I’ve been studying the security designs of various embedded devices for the past couple of years. This research has led me to uncover dozens of critical flaws in internet-connected devices ranging from enterprise NAS devices and access points to countless consumer products like wireless routers, home automation controllers, security cameras and more.I even had the opportunity to hack a million-dollar smart beach home and demonstrate several baby monitor flaws on the nationally televised Crime Watch Daily series.After a while, I felt a lot like Sisyphus continuously pushing a boulder up a hill. Each disclosure takes a considerable effort on my part and frequently requires more time and energy than the actual vulnerability discovery. Vendors do not always make it easy to find the appropriate point of contact and generally lack anyone with a strong understanding of security.I concluded from these experiences that my time might be better spent teaching and evangelizing about device security rather than just finding the same bugs in different products day after day. This is something we discussed within VERT, and it eventually led to the creation of VERT’s IoT Hack Lab.The first IoT Hack Lab was run in 2015 at the 9thSecTor conference in Toronto.
We set up a handful of IoT devices and some Hacktops, giving attendees the opportunity to receive guidance on how to penetration test a device. We also used videos to quickly demonstrate IoT software exploits and had stacks of “cheat sheets” with tips for running an IoT security audit.Having a mix of fully patched and known vulnerable devices allowed us to guide some people through the process of re-discovering what we had previously found, while others were free to explore new territory in search of 0-day vulnerabilities.Interest in the Hack Lab was really quite exceptional, and we found ourselves with a full table for most of the day.Feeling encouraged from the experience at SecTor, I set out to expand on the cheat sheet with more detailed information on the processes I use to sniff out vulnerabilities. This work gradually ballooned into a rather large slide deck of training materials, and at some, I decided to also extend the Hacktop image to include the ability to emulate certain vulnerable components from the included firmware updates.I had the opportunity to put my skills as a trainer to the test when AusCERT invited me to lead a full-day training workshop at their 2016 conference in the beautiful city of Gold Coast, Queensland. This training material, under the name “Brainwashing Embedded Systems,” was offered two more times in 2016 at DEF CON 24 as a 4-hour workshop and at SecTor 2016 as a full day of training.Earlier this month, we had the good fortune to run the Hack Lab at the New York State Cyber Security Conference, where I also gave a keynote presentation on the IoT threat landscape.The Hack Lab was, again, a great hit with dozens of conference attendees spending hours at our booth and leaving with a copy of the Brainwashing Embedded Systems course material VM complete with three virtualized embedded devices for continuing education after the conference.I’m pleased to announce that I will be returning to DEF CON and SecTor again this year for more hands-on IoT hacking. I am grateful to the organizers of both conferences for giving me the opportunity to teach from my experiences breaking device security models.Brainwashing Embedded Systems will be offered as a free 4-hour workshop at DEF CON 25, as well as a paid full-day training session at SecTor 2017. The IoT Hack Lab will also be available again in the SecTor expo hall.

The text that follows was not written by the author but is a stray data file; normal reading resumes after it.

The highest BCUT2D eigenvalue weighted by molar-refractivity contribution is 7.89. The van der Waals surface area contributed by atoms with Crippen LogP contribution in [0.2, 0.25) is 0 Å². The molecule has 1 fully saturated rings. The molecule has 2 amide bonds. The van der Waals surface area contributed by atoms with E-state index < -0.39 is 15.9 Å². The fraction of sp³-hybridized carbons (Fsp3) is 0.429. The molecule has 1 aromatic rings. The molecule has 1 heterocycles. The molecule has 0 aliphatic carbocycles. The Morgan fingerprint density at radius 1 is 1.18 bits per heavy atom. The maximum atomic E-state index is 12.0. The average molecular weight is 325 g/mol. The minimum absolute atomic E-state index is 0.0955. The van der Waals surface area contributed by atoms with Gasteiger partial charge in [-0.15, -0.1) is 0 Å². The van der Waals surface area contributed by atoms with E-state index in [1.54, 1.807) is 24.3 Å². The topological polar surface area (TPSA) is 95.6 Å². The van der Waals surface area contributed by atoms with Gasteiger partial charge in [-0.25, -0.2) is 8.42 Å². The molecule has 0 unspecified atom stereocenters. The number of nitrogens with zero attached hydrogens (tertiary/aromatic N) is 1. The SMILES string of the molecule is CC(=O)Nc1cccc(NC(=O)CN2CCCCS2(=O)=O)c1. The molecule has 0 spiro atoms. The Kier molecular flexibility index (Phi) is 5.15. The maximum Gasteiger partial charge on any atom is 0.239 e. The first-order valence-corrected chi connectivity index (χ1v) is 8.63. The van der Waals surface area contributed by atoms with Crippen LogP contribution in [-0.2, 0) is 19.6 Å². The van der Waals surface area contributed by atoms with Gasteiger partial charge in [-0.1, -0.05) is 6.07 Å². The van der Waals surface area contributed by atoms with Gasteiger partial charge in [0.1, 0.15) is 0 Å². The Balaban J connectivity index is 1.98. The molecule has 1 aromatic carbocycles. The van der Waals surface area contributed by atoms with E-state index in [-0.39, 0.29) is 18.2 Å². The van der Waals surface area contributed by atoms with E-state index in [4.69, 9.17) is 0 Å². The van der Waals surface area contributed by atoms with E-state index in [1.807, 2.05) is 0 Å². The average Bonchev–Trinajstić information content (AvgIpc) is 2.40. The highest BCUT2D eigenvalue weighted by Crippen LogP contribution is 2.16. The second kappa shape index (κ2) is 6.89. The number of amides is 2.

Spaces are limited for both of the training sessions, so early registration is recommended.The DEF CON 25 workshop will be held from 2:30-6:30PM on Thursday in room Octavius 4 at Caesar’s Palace. Pre-registration for DEF CON 25 workshops open in July. Check https://defcon.org for details.SecTor 2017 registration for the training, as well as the expo hall is open at https://sector.ca/register/